An anti-smoking campaign in Colorado that involves door-to-door counseling in low-income Hispanic neighborhoods has cost hundreds of thousands of dollars and "is raising questions about whether different strategies are needed" for smoking cessation efforts among minorities, the Denver Rocky Mountain News reports.
Colorado in 2005 approved a tobacco tax increase, which so far directed $61 million to smoking cessation programs. Of that total, $5 million is earmarked for smoking cessation among populations with slightly or significantly higher smoking rates, such as Asians and Hispanics. In Colorado, 23% of Hispanics smoke, compared with 16% of whites.
In the door-to-door effort -- a collaboration of the American Lung Association of Colorado, the Colorado Tobacco Education and Prevention Alliance and Community Research Education and Awareness, a private company -- a team goes to low-income Spanish-speaking neighborhoods to visit homes randomly, determine if a smoker lives in the household and then offer counseling if needed. The team will return to that home as many as five times for follow-up counseling.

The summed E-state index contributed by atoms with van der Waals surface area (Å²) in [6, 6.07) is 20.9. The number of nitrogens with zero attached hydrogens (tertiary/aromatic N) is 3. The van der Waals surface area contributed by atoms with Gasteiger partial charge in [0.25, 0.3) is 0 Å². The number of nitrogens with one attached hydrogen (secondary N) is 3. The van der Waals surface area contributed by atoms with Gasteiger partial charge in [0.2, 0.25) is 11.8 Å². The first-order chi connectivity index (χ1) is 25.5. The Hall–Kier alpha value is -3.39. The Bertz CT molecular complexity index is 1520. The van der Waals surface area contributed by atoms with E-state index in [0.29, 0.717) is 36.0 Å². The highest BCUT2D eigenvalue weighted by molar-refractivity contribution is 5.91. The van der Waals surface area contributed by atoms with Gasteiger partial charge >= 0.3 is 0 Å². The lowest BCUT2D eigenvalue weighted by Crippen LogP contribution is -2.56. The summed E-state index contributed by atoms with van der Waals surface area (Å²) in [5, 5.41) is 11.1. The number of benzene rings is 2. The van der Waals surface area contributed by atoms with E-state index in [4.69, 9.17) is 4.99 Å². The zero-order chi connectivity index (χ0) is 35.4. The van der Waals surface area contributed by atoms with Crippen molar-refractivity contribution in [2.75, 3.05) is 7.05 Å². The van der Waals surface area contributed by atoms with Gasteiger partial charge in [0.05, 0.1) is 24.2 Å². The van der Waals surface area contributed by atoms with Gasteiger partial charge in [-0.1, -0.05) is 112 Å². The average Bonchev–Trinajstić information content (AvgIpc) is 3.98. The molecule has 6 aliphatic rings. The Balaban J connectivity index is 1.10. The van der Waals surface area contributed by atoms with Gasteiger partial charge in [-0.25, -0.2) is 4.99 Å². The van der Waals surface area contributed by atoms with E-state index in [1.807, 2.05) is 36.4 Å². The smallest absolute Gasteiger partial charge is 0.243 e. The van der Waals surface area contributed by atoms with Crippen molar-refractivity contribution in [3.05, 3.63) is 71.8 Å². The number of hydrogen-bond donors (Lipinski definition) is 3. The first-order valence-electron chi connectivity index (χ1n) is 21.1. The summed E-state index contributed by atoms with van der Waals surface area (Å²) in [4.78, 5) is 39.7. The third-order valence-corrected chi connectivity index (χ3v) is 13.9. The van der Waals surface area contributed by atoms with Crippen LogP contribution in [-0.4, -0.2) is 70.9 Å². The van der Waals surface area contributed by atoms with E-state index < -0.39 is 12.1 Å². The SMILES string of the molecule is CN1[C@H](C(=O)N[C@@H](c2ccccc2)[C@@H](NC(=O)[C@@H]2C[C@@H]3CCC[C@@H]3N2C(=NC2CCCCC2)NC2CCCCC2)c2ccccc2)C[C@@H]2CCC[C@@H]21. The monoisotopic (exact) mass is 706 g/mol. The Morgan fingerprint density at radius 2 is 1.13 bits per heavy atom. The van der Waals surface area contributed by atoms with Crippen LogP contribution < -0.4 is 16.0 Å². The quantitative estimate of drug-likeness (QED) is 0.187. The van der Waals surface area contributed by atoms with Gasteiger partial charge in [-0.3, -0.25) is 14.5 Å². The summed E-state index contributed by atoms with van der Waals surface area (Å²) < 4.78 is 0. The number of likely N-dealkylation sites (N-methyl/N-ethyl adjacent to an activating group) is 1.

To date, the program has reached about one-fifth of 1% of the state's 650,000 Hispanic households and has spent $200,000. Other smoking cessation programs in Colorado spend less per person than the door-to-door effort, according to the Rocky Mountain News. A 15-member review committee of the State Tobacco Education and Prevention Partnership has said it will examine the program's spending.
Source: Kaiser Family Foundation